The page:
At the Victoria Miro Gallery there’s a smallish exhibition of photographs by William Eggleston that is well worth visiting. Eggleston (b1939) has lived and worked mostly in Memphis, Tennessee and from early on made use of colour. His works have become images of choice for discerning rock musicians and chances are you’ll have seen some of them on album covers without thinking about who did them (here’s an example, above, from a 2004 Chuck Prophet disc). The work tends to focus on the funky end of town: the shower recess in a cheap motel, trash in a dumpster, a wall of centrefolds. In one shot Santa, bearing a wreath, appears to float above a tyre depot but we’re alerted by initials in the dirty glass that the figure is a decal on the window itself.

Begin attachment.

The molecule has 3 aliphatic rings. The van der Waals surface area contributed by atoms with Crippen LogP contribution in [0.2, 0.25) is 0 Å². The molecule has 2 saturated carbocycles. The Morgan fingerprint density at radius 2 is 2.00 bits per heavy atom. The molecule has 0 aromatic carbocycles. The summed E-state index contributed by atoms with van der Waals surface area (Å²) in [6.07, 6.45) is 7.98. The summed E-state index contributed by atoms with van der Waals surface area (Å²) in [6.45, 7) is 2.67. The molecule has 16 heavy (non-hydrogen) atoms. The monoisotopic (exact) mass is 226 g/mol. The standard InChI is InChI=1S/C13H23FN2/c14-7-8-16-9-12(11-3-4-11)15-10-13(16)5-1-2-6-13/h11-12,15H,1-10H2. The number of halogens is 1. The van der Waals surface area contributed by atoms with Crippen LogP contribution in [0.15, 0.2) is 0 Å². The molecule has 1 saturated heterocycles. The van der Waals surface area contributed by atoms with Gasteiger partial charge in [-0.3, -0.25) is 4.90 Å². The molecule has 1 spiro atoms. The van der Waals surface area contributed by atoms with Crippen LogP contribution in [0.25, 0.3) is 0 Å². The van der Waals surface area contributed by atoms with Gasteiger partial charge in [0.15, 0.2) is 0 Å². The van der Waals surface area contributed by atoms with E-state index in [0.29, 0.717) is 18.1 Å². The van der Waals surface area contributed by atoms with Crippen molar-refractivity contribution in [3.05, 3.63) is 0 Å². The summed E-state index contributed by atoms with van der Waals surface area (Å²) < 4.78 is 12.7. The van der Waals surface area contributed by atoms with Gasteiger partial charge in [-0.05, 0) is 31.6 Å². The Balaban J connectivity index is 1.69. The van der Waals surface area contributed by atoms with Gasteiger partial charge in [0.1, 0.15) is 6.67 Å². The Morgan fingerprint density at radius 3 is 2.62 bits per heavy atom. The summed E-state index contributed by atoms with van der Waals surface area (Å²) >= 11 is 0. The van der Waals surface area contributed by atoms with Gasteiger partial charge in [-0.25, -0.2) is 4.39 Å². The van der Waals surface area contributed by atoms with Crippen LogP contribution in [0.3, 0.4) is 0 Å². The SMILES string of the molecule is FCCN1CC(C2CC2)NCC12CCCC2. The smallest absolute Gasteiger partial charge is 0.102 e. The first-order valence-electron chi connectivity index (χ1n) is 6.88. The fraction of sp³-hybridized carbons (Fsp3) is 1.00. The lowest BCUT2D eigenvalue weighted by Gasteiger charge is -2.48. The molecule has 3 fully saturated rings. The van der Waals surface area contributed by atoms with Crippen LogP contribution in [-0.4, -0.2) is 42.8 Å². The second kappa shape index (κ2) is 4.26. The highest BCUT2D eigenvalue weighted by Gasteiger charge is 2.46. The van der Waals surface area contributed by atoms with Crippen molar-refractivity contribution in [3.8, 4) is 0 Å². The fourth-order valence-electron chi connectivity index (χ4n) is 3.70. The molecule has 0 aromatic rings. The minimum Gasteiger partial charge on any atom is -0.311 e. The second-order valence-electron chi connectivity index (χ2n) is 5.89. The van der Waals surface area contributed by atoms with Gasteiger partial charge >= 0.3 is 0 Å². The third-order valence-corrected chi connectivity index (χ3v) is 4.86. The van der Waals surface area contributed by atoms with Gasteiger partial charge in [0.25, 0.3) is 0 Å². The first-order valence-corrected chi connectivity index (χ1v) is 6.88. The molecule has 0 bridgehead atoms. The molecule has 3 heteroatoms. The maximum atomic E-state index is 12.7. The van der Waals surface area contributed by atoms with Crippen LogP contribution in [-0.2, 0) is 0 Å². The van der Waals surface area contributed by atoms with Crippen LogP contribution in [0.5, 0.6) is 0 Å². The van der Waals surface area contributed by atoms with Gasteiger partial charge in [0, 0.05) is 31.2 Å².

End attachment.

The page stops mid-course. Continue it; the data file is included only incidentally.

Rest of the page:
Later I went next door to the Parasol Unit to hear Peter Riley read new work. This consisted of longer pieces: parts of an ongoing poem that tackles knowledge in a distinctively non-Poundian manner nonetheless proceeding in an open form and returning constantly to the area around Halifax, not far from Riley’s own place of nurture, Stockport. It’s a project that he will not be done with for some time so I’ll have to be patient and accept that parts of it appearing here and there over the next few years will be as much as I see (or hear) of the work for a while.